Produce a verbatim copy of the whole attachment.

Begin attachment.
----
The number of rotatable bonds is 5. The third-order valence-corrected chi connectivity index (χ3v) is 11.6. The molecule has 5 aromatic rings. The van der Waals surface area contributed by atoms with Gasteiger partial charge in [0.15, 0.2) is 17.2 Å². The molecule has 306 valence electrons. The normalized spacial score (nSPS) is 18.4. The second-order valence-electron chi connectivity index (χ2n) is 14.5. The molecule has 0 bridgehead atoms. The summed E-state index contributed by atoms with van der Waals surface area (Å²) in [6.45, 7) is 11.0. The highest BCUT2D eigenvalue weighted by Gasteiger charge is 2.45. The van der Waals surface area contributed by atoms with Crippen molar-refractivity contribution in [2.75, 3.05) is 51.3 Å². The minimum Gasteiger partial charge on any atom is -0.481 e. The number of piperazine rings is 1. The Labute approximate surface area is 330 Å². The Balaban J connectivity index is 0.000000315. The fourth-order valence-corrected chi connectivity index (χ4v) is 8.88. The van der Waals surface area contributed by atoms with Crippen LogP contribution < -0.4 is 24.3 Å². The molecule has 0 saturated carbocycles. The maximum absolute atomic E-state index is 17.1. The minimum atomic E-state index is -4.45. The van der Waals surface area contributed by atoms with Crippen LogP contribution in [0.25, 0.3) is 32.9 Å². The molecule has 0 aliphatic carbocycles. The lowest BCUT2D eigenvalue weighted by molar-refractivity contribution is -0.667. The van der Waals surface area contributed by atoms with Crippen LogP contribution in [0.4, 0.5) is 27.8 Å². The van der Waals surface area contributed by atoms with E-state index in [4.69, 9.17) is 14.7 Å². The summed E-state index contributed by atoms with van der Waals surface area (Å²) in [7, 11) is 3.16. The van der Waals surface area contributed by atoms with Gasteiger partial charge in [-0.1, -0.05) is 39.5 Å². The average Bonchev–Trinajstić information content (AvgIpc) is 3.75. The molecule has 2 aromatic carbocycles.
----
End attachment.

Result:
The number of rotatable bonds is 5. The third-order valence-corrected chi connectivity index (χ3v) is 11.6. The molecule has 5 aromatic rings. The van der Waals surface area contributed by atoms with Gasteiger partial charge in [0.15, 0.2) is 17.2 Å². The molecule has 306 valence electrons. The normalized spacial score (nSPS) is 18.4. The second-order valence-electron chi connectivity index (χ2n) is 14.5. The molecule has 0 bridgehead atoms. The summed E-state index contributed by atoms with van der Waals surface area (Å²) in [6.45, 7) is 11.0. The highest BCUT2D eigenvalue weighted by Gasteiger charge is 2.45. The van der Waals surface area contributed by atoms with Crippen molar-refractivity contribution in [2.75, 3.05) is 51.3 Å². The minimum Gasteiger partial charge on any atom is -0.481 e. The number of piperazine rings is 1. The Labute approximate surface area is 330 Å². The Balaban J connectivity index is 0.000000315. The fourth-order valence-corrected chi connectivity index (χ4v) is 8.88. The van der Waals surface area contributed by atoms with Crippen LogP contribution < -0.4 is 24.3 Å². The molecule has 0 saturated carbocycles. The maximum absolute atomic E-state index is 17.1. The minimum atomic E-state index is -4.45. The van der Waals surface area contributed by atoms with Crippen LogP contribution in [0.25, 0.3) is 32.9 Å². The molecule has 0 aliphatic carbocycles. The lowest BCUT2D eigenvalue weighted by molar-refractivity contribution is -0.667. The van der Waals surface area contributed by atoms with Crippen LogP contribution in [0.4, 0.5) is 27.8 Å². The van der Waals surface area contributed by atoms with E-state index in [4.69, 9.17) is 14.7 Å². The summed E-state index contributed by atoms with van der Waals surface area (Å²) in [7, 11) is 3.16. The van der Waals surface area contributed by atoms with Gasteiger partial charge in [-0.1, -0.05) is 39.5 Å². The average Bonchev–Trinajstić information content (AvgIpc) is 3.75. The molecule has 2 aromatic carbocycles.